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Frontier State

By Ran Halevi

Why can't Europeans accept Israel's security barrier? Because they don't believe in borders.


What has most contributed to the blurring of borders since 1967, how­ever, is the absence of a national consensus as to the legitimacy and extent of Israel’s territorial sovereignty. For the unyielding believers in the idea of Eretz Yisrael, sovereignty—the product of a divine covenant—transcends every human convention. Hence no government has the authority to abandon a gift bequeathed by God to the Jewish people. For the majority of Israelis, however, sovereignty is first and foremost a political principle, by definition irreducible to transcendent authority. It belongs to the realm of man. It involves contractual engagements sanctioned by law and deter­mined in the framework of international negotiations. But in the absence of such negotiations, the very idea of a border, with its concomitant human dimension, became increasingly evanescent in the collective consciousness of Israelis. One needs to make a real effort to conceive of a national entity without a shared vision as to the physical contours of its communal exist­ence. This predicament has continually undermined Israeli society, threat­ening the social fabric of the country to this day.


In the years that followed the victory of 1967, one could identify three distinct arguments on the question of borders. The first was the bibli­cal, or messianic, argument to which I referred above. The second was the geopolitical argument—the most famous expression of which was the Allon Plan8—which sought to afford Israel strategic depth by postulating borders protected by buffer zones and a reservoir of settlements, while at the same time keeping out of areas heavily populated by Palestinians.9 The third argument was the demographic one, which the Allon Plan had attempted to address as well in its own way. According to this argument, every solu­tion other than a general retreat from the West Bank arrived ineluctably at a binational state in the best-case scenario, and the subordination of one people by another in the worst one. The Labor party, which, one sometimes forgets, took an active part in the settlement of these territories, tended to give priority to strategic considerations. As for the leaders of the Right, they tended to compound the security argument with the biblical argument, and sometimes—depending on whom they were addressing—alternated between the two.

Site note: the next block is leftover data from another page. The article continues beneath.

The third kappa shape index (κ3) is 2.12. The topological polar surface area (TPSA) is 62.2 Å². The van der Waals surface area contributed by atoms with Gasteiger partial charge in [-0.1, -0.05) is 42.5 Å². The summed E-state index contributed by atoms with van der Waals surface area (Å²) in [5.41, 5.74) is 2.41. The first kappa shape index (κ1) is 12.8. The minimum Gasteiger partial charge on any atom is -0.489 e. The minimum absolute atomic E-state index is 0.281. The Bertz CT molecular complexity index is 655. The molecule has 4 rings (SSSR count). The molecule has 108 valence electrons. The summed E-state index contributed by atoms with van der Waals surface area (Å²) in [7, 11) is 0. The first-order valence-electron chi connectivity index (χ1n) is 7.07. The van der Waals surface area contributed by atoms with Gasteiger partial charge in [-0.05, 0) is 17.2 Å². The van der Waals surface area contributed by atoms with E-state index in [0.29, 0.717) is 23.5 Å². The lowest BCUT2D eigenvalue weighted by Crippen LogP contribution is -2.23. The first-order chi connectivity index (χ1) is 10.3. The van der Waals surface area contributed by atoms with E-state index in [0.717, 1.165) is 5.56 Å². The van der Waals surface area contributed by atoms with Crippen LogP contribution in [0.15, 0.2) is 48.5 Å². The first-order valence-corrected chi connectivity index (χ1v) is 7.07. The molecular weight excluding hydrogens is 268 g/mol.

The first two arguments have not stood the test of time. The geopolitical contention, plausible in its day, is now nullified by the prodigious advances in military technology; no amount of strategic depth can shield Israel from modern missiles. The biblical argument is not in much better shape today, either, not only because Israeli society has become less hospitable to invoca­tions of Providence as a political imperative, but also because of a growing alienation on the part of the majority of Israelis towards the partisans of Greater Israel, particularly since the assassination of Yitzhak Rabin. This murder, which was preached before it was committed, and was then justi­fied and even celebrated by the lunatic fringes of the extreme Right, deliv­ered a fatal blow to the idea of Greater Israel. Thus while there have always been those who invoked the Tora as the fundamental justification for an­nexation, or even for maintaining a hold on the territories, this position has little traction today in the public debate in Israel.